Horizons – A new musical written and performed by Norfolk students
Following the success of Notre Dame High School’s 2015 performance of Les Miserables, two students aged 14 at the time approached their music teacher, Chris Ellis, with a new musical they had written together. With support from their school and much dedication, the students finished the musical in time for it to be performed as their next school production, at OPEN, Norwich, on 22 – 25 February 2017.
We chatted to students Iona MacQueen and Anna Savelli to find out more about how they wrote their own musical and their ambitions. Read more below.
How did the show go?
It was really good! We knew it would go well but we didn’t expect it to surpass people’s expectations. A lot of people said it looked quite professional and not like two school girls had written it. We were worried about living up to Les Mis which we did two years ago, but people said it surpassed that, so that’s amazing!
What was your inspiration to get started?
It was simply just our musical ideas, just bouncing off each other, because we love writing songs and playing around on the keyboard. We never set out to write a musical, it was just us two writing music together. We wrote what was the opening song and then we thought this could be a musical! The storyline started forming around the songs…and it grew from there!
How did it develop then?
We went to Mr Ellis and we said ‘Sir, we’ve written a musical’! He said we could take it to Mr Conway, our Headteacher, and he said that we could do it as our show, so we definitely had the support of the school there. We also called on Alex Kennett [a former A Level music student and accomplished young composer who had just left the school and embarked on a gap year] to orchestrate the songs. He did all the arrangements, which we couldn’t do!
What was it like to have this opportunity?
It was incredible, because we had just been round each other’s houses writing songs for fun, and suddenly our Headteacher said ‘put it on a stage’! We thought ‘wow, we’re going to have to really work hard’, so we worked on it twice a week and at school.
How long did it take?
Amazing! Just to hear other people singing our songs was amazing, but so nerve-wracking. But the whole cast was lovely and we had their support. There was more pressure because everything was on us because we’d written it, but more excitement.
Are you going to continue and write another musical?
*laughs* Don’t know!
It might happen, but we don’t want to force it. We just want to naturally carry on writing music like we always do. And if a musical comes from it, then yay!
Has anything else come from this?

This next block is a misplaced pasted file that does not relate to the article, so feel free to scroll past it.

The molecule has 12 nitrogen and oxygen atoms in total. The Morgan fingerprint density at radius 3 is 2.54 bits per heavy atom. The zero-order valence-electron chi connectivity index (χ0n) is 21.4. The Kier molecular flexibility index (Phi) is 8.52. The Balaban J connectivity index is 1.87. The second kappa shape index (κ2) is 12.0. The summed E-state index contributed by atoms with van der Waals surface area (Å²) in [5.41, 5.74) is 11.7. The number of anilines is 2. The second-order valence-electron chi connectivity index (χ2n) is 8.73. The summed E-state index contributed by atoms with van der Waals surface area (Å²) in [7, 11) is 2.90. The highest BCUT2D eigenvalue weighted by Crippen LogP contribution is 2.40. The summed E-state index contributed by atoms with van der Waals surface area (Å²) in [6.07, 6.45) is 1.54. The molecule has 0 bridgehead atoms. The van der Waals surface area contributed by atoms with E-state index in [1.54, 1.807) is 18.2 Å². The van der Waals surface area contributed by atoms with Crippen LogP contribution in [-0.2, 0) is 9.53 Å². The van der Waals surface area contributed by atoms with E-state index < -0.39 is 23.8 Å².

We had workshops [with musical theatre professionals] and they were really supportive. We’re going to send them the DVD. We also had one of Andrew Lloyd Webber’s representatives come to watch the performance. He said he was really impressed, so we’ll see if anything comes of that, but we’re not sure yet!
What’s your favourite musical at the moment?
Iona: Waitress, The Musical. It’s a new one, I love the soundtrack and I’m hoping to go see it for my birthday. I’ve always wanted to be a musical theatre performer when I’m older but I never thought I’d write one!
Anna: One of my favourites is Oliver, I just love all the songs from it. And The Sound of Music. You can’t go wrong with the classics!
What’s your advice for anyone else who wants to write a musical or start composing songs?
Don’t put pressure on it. The best songs that we wrote were the ones that just came naturally.
Iona: When I was younger I tried to write lots of music, but I think actually doing this in a partnership helped.
Anna: It definitely helped because we motivated each other to finish it. Often you start a project on your own but never finish it, but having each other really helped.
Iona: I think also just listen to lots of different music. If you’re new to writing songs or just want to start writing, definitely listening and looking at different chords…that’s a massive part of building a song.
Anna: I went through a phase of writing a song a day and some would be awful and some would be good, so you just have to carry on, even if it doesn’t work. Just work at it and sometimes something good can come of it. If I thought ‘I’m not going to be a songwriter’ because of one failure, then I wouldn’t be where I am now, so you’ve just got to keep going.
Does playing an instrument and learning music from a young age help you to get to this point?
Definitely. I think so because we have an understanding of notes, and what works and what doesn’t. But I don’t think knowing the notes is all that there is to songwriting. I think it’s about being inspired. Building your understanding of music definitely helps, but it’s not all there is to it. It’s about enthusiasm and your passion for it.
Watch Mustard TV’s coverage of the production below: